Grassley Opening Statement on Reducing Administrative Burdens, Improving Patient Access and Lowering Taxpayer Costs in Health Care

Opening Statement by Senator Chuck Grassley of Iowa

Ranking Member, Senate Budget Committee

“Reducing Paperwork, Cutting Costs: Alleviating Administrative Burdens in Health Care”

Wednesday, May 8, 2024


Mr. Chairman, thank you for holding today’s hearing on reducing administrative burdens in health care.

Our country spends more than 4.5 trillion dollars annually on health care. Our spending has more than tripled as a percentage of gross domestic product since 1960.

Growing health care costs don’t just strain Americans’ pocketbooks. 

These health care costs also a major driver of widening budget deficits and the federal government’s unsustainable fiscal outlook. And we’re not getting our money’s worth for all of our spending. 

Major health care program spending eats up 32 percent of federal revenue today, and it will be 44 percent by mid-century. 

Our health care system has plenty of waste and inefficiencies, and these ought to be fixed.

As I’ve stated in our previous health care related hearings, we should begin by increasing transparency and competition, fighting fraud and cutting red tape. 

Federal regulations are often too burdensome for physicians and health care providers. We should promote innovation and competition under Medicare and lessen the focus on central planning.

Since 2021, federal agencies have imposed over 90 regulations on the health care industry, costing taxpayers and providers over $100 billion. 

These regulations create 10 million hours of paperwork – hours that could be better spent providing care to patients. This is the opposite of reducing the administrative burden.

I’m glad that the Centers for Medicare and Medicaid Services (CMS) recently took action to improve the timeliness of prior authorizations for seniors that are onMedicare Advantage plan. I hope this lessens the burden on providers and improves access for patients.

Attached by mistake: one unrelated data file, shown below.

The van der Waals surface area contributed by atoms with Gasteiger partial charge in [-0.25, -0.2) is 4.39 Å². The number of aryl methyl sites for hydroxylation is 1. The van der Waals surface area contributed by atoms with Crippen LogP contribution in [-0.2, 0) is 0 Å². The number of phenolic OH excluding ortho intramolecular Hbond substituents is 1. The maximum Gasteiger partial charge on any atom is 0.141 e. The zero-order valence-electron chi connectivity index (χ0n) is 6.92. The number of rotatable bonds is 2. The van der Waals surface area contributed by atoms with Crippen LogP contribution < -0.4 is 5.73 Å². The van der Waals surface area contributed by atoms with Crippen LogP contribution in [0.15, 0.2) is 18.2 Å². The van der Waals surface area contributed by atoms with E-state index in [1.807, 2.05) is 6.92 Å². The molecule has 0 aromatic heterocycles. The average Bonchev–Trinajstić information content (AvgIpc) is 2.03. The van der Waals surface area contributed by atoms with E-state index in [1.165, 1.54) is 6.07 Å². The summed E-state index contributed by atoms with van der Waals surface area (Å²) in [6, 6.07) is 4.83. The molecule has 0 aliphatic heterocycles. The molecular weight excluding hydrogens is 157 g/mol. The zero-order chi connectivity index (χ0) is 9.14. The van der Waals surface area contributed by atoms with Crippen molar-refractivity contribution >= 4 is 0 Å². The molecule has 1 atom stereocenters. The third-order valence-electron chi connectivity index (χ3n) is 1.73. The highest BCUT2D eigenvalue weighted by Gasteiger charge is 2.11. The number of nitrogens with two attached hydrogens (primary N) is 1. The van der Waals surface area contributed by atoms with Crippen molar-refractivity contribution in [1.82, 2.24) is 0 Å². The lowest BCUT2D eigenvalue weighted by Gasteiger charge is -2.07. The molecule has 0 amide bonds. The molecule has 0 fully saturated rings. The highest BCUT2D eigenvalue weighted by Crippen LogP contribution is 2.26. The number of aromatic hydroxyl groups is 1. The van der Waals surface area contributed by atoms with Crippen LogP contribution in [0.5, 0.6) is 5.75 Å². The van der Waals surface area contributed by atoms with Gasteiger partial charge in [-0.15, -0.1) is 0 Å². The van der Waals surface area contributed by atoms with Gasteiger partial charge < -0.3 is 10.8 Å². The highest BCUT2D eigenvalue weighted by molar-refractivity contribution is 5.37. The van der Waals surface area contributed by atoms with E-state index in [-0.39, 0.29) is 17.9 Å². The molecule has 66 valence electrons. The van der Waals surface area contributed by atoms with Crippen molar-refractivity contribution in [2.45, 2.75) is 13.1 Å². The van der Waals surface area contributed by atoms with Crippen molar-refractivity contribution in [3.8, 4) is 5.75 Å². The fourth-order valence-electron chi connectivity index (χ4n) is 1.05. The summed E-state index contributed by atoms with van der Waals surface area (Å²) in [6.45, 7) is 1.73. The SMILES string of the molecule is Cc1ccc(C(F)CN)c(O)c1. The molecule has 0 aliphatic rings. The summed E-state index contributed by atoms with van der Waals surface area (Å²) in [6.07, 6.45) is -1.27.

I support putting more sunshine on prior authorizations. CMS should be aggressively auditing Medicare Advantage prior authorization activities, so that we have a clear understanding [of]how patients, providers and taxpayers are impacted. 

Some administrative functions serve an important purpose in preventing unnecessary health care spending. 

The Government Accountability Office and CMS across multiple presidential administrations have agreed that transparent and efficient prior authorization plays an important role in combatting waste, fraudand abuse. 

Cutting down on $103 billion in improper payments to major health care programs would be an effective way to lower health care spending too.

I’m the author of major and more recent updates to the federal government’s most powerful tool in fighting fraud, and that tool is the False Claims Act.

Since the enactment of these reforms, the federal government has recovered more than $75 billion lost to fraud, andactually saved billions more by deterring would-be fraudsters.

In 2023, there was more than $2.7 billion in False Claims Act settlements and judgments, with $1.8 billion of it involving the health care industry. 

Now, we all know that whistleblowers were responsible for helping recover nearly all of this money that’s been recovered. 

The Justice Department and CMS need to more aggressively go after health care waste, fraud and abuse. 

We can reduce the administrative burdens in health care for providers and patients without compromising access to high-quality care. 

We can get there by reducing regulations while maintaining guardrails to protect patient-centered safety and quality. 

Through greater competition and transparency in our health care system, we’ll help to bring down costs and lessen administrative burdens.

Health care spending can be made more efficient without compromising the quality of care or reducing access, especially in rural America. 

I look forward to hearing from our witnesses today on ways we can reduce administrative burdens in health care for patients and providers while lowering taxpayer costs. 

Finally, I want to comment on the recent Medicare Trustees report. 

Medicare is part of America’s social fabric and for decades it has provided seniors and those with disabilities access to routine and life-saving care at their local hospital, doctor’s office and pharmacy.

For the eighth year in a row, the Trustees have issued a Funding Warning, because Medicare’s outlays are expected to exceed its dedicated revenues by 45 percent. 

Republicans want to preserve and strengthen this program for future generations. 

The only way to make these critical programs sustainable is to follow the Ronald Reagan-Tip O’Neill model of 1983.

That means that Congress and the President working in a bipartisan fashion is what it takes to get the job done.

I’m proud to have led the effort in 2003 to modernize Medicare by establishing a prescription drug benefit.

In the first decade of Medicare Part D, the federal government spent 36 percent less than projected, while improving access to prescription drugs for millions of seniors. 

That effort required bipartisan cooperation from both chambers and presidential leadership and is a prime example of what we need to do to address Medicare’s fiscal challenge.

Thank you.